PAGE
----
Do CSIs Really Use Chalk Outlines?
This question has come up from some readers so I’m going to address when CSI’s might mark the position of bodies or other evidence. 99% of the time we do not use chalk (or something similar) to trace an outline of a dead body. Actually, I’m not entirely sure if this was ever a common practice or if it was just a product of television and film. I’ve reviewed a lot of historical crime scene photos and I’ve rarely seen any type of marking, let alone a full outline. Before the advent of insta-matic (Polaroid) or digital cameras I can imagine an investigator marking a body position before it was moved so he could keep that “perspective” while investigating the scene.
CSIs certainly take measurements to various points of the body (hands, feet, head, elbow, etc) so the body can be properly scaled and drawn into a crime scene sketch. Typically this is all that’s needed. If, however, the CSI plans to remove the carpeting to be used later for a reconstruction or in court then they may decide to mark the location of those measurement points with something like a black sharpie marker. You wouldn’t trace the entire body but you might mark the location of the hands, feet, or head as well as any relevant objects. This can be very helpful if the room contains little or no furniture that can be used as a point of reference in the crime scene photographs.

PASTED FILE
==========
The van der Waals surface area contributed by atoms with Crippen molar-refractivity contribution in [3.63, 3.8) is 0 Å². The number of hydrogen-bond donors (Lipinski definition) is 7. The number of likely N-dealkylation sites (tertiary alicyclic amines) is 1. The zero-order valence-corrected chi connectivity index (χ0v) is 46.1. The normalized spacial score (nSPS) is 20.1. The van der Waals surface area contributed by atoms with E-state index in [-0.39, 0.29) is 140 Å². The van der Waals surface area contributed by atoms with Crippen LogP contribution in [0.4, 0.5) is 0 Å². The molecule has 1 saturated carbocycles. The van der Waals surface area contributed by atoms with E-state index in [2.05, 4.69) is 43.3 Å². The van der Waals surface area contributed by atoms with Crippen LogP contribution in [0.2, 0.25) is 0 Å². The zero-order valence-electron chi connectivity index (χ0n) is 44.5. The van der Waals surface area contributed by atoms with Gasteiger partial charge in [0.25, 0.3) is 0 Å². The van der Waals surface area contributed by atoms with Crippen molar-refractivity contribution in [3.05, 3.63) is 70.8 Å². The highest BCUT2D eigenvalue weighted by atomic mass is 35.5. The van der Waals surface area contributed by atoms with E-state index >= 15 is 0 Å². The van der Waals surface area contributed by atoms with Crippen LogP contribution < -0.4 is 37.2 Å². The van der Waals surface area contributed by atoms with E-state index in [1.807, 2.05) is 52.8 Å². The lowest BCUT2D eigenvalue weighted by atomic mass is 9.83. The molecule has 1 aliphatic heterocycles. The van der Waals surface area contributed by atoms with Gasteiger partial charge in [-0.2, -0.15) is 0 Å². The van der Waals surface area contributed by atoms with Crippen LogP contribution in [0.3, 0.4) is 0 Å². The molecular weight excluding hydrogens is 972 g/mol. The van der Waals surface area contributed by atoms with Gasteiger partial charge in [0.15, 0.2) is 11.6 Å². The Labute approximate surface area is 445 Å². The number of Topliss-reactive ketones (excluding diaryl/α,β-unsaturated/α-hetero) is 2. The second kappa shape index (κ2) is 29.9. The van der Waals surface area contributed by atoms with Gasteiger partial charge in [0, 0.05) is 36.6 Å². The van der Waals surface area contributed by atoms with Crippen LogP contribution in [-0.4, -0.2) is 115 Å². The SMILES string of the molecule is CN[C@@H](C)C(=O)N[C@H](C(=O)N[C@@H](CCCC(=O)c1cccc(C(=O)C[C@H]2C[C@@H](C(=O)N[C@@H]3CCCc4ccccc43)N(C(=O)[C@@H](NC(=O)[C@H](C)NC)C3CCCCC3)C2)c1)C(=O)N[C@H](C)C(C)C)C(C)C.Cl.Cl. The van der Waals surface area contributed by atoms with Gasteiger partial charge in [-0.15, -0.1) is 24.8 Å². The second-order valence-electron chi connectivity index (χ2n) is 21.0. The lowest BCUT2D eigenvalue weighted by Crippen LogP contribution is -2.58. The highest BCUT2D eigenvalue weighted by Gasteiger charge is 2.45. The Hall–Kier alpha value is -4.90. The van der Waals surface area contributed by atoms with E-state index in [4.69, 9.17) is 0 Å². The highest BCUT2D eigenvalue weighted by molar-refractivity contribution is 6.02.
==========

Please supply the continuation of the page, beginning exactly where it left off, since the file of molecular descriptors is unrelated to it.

In such cases, if the position of these items are marked then there is less risk of losing the proper perspective months or years later when re-creating the room for the courts. Defense attorneys will also have a harder time arguing that your reconstruction is not putting the victim back into the proper position. Of course, before we do anything like this around a dead body we would need to consult with the Coroner or Medical Examiner (at least in the United States).
If the body is located outdoors in a publicly accessible location, we may need to move the body before sophisticated measuring devices (like a total station) can be brought in. Unlike an interior room you may not have any fixed point (like a wall) that is close by in a large open field. Under these circumstances the CSI might mark the main body locations with pin flags or other markers that can be mapped in later when the total station can be set up. But these conditions aren’t very common and CSIs take a lot of photographs in most cases. I have used spray paint to mark the locations of vehicle tires at the scene of an accident so that the vehicles could be moved but obviously I would never spray paint a body!
So when describing your crime scene you’d be better off leaving the chalk in the classroom.